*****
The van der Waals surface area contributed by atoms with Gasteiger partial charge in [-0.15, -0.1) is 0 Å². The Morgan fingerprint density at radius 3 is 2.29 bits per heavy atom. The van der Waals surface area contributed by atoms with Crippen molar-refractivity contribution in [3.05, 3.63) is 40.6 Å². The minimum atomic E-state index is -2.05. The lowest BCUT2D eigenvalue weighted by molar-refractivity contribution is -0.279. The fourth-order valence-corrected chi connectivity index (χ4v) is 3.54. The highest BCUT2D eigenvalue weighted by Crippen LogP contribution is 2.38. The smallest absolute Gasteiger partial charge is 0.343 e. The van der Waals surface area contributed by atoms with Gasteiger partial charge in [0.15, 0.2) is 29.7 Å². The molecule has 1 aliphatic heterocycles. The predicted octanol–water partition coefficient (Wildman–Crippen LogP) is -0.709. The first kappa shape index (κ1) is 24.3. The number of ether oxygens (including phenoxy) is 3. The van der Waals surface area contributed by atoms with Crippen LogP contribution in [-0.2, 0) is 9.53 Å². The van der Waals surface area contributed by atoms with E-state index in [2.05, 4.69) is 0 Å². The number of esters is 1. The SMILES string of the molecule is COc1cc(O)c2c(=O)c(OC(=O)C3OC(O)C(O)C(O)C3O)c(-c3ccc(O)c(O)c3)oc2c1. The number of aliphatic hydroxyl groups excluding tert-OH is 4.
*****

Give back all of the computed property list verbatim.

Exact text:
The van der Waals surface area contributed by atoms with Gasteiger partial charge in [-0.15, -0.1) is 0 Å². The Morgan fingerprint density at radius 3 is 2.29 bits per heavy atom. The van der Waals surface area contributed by atoms with Crippen molar-refractivity contribution in [3.05, 3.63) is 40.6 Å². The minimum atomic E-state index is -2.05. The lowest BCUT2D eigenvalue weighted by molar-refractivity contribution is -0.279. The fourth-order valence-corrected chi connectivity index (χ4v) is 3.54. The highest BCUT2D eigenvalue weighted by Crippen LogP contribution is 2.38. The smallest absolute Gasteiger partial charge is 0.343 e. The van der Waals surface area contributed by atoms with Gasteiger partial charge in [0.15, 0.2) is 29.7 Å². The molecule has 1 aliphatic heterocycles. The predicted octanol–water partition coefficient (Wildman–Crippen LogP) is -0.709. The first kappa shape index (κ1) is 24.3. The number of ether oxygens (including phenoxy) is 3. The van der Waals surface area contributed by atoms with Crippen LogP contribution in [-0.2, 0) is 9.53 Å². The van der Waals surface area contributed by atoms with E-state index in [2.05, 4.69) is 0 Å². The number of esters is 1. The SMILES string of the molecule is COc1cc(O)c2c(=O)c(OC(=O)C3OC(O)C(O)C(O)C3O)c(-c3ccc(O)c(O)c3)oc2c1. The number of aliphatic hydroxyl groups excluding tert-OH is 4.